by S. Prasad Ganti
Huntsville, Alabama is known as the Rocket City. This is where the rocket scientist Wernher Von Braun worked on designing rockets to fly to the moon. At what is now named as Marshall Space Flight Center, named for the late Secretary of State George Marshall.
In the 1940s, Huntsville was selected as a location for chemical weapons manufacturing for the war effort, and the Army established the Redstone Arsenal. After World War II, the base became the rocket and missile facility where Wernher Von Braun guided the development of the Redstone, Jupiter, and Pershing missiles. And the rockets that sent the first U.S. satellite into orbit and the first astronauts to the moon.
Von Braun had the idea of creating a space center open for the public so that they can better appreciate what the rocket scientists do. The state of Alabama agreed with him and thus was born the US Rocket and Space center. I had the good fortune of visiting there recently. The pictures shown below have been taken using my iPad pro. The picture below shows the main building and the parking lot.
The picture below shows the Saturn V rocket which boosted the Apollo spacecraft towards the moon. The scale of the rocket is evident from the other objects in the background. It dwarfs everything else. The Saturn V rocket is also there in Kennedy Space Center in Florida and Johnson Space Center in Houston. But in Huntsville, it stands towering and is visible from neighboring roads and highways for miles.
The picture below is of the same Saturn V rocket lit up as it was getting dark. The dimmer spot of light slightly to the left of the upper tip of the rocket is the planet Saturn !. The main building has a cross section of the Saturn V laid end to end horizontally. And each section explained in detail.
Unlike Kennedy Space Center in Florida where the Spacecraft and rockets are assembled and launched, and in Johnson Space Center where astronaut training and mission control exists, in Huntsville, the rockets and spacecraft are designed and different components like the engines are tested. It is basically an engineering shop for rockets and spacecraft. Marshall Space Flight Center is where the work gets done while the US Rocket and Space Center is where the exhibits educate the visitors. They are just a few miles apart.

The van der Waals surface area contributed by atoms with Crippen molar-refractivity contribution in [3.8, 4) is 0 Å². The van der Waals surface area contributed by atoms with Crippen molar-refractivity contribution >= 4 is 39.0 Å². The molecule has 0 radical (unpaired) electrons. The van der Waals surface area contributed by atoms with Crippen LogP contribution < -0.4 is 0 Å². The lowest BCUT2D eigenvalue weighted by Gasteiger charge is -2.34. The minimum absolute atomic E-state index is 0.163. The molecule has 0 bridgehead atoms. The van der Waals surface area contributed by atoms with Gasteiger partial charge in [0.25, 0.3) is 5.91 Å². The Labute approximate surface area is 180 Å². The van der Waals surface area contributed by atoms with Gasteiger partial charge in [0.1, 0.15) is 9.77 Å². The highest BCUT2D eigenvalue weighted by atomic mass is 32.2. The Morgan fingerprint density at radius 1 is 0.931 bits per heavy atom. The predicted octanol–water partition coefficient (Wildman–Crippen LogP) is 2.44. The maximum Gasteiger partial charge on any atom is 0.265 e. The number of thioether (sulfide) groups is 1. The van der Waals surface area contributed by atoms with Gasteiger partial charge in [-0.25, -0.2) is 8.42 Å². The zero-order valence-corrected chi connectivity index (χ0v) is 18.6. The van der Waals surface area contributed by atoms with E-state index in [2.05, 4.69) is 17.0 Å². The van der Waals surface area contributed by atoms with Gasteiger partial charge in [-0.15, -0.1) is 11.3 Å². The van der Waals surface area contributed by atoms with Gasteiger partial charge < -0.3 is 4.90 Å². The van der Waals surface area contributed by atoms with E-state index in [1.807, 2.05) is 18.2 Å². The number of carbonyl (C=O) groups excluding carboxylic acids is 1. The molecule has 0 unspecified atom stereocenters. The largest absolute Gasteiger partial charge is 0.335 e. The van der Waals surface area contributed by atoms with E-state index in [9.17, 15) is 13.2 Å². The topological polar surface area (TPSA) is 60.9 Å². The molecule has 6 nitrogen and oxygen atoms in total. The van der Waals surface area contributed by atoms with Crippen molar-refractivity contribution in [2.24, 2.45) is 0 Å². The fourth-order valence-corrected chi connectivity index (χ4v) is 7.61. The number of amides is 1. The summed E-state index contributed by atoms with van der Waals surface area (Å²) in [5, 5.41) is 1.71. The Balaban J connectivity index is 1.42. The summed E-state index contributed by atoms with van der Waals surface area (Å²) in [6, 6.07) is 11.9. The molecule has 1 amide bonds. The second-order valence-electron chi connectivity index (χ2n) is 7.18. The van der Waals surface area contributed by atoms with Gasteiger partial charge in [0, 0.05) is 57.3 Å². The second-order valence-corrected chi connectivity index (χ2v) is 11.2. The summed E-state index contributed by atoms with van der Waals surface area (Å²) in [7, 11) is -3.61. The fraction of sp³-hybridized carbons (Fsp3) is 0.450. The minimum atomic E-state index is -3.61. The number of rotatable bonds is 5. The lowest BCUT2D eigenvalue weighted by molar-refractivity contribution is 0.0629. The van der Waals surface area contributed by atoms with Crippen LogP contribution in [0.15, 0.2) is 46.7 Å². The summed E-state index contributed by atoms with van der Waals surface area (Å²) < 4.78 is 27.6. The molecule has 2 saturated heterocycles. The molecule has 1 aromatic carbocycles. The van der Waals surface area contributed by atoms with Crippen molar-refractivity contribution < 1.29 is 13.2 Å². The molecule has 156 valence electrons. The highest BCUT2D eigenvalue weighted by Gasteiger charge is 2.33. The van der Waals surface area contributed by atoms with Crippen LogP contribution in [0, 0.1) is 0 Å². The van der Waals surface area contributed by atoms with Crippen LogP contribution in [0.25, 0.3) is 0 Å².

Given below is a picture of a mockup of the Artemis spacecraft which recently went to the moon and came back to the earth. While Apollo is the history of the space program, Artemis is the future. The Artemis was launched using SLS (Space Launch System) which is a recent version of Saturn V. SLS along with SpaceX’s Starship rocket represent the future heavy launch vehicles.
The picture given below is a mock up of the Russian module of the International Space Station called Zarya. Given the current geopolitical situation, it is difficult to imagine a Russian component being part of an international endeavor.
The US Rocket and Space Center also runs a space camp for anyone interested in getting a hang of how the astronauts are trained. Three day camps and week long camps are the most popular ones. I hope to attend one of these camps some day!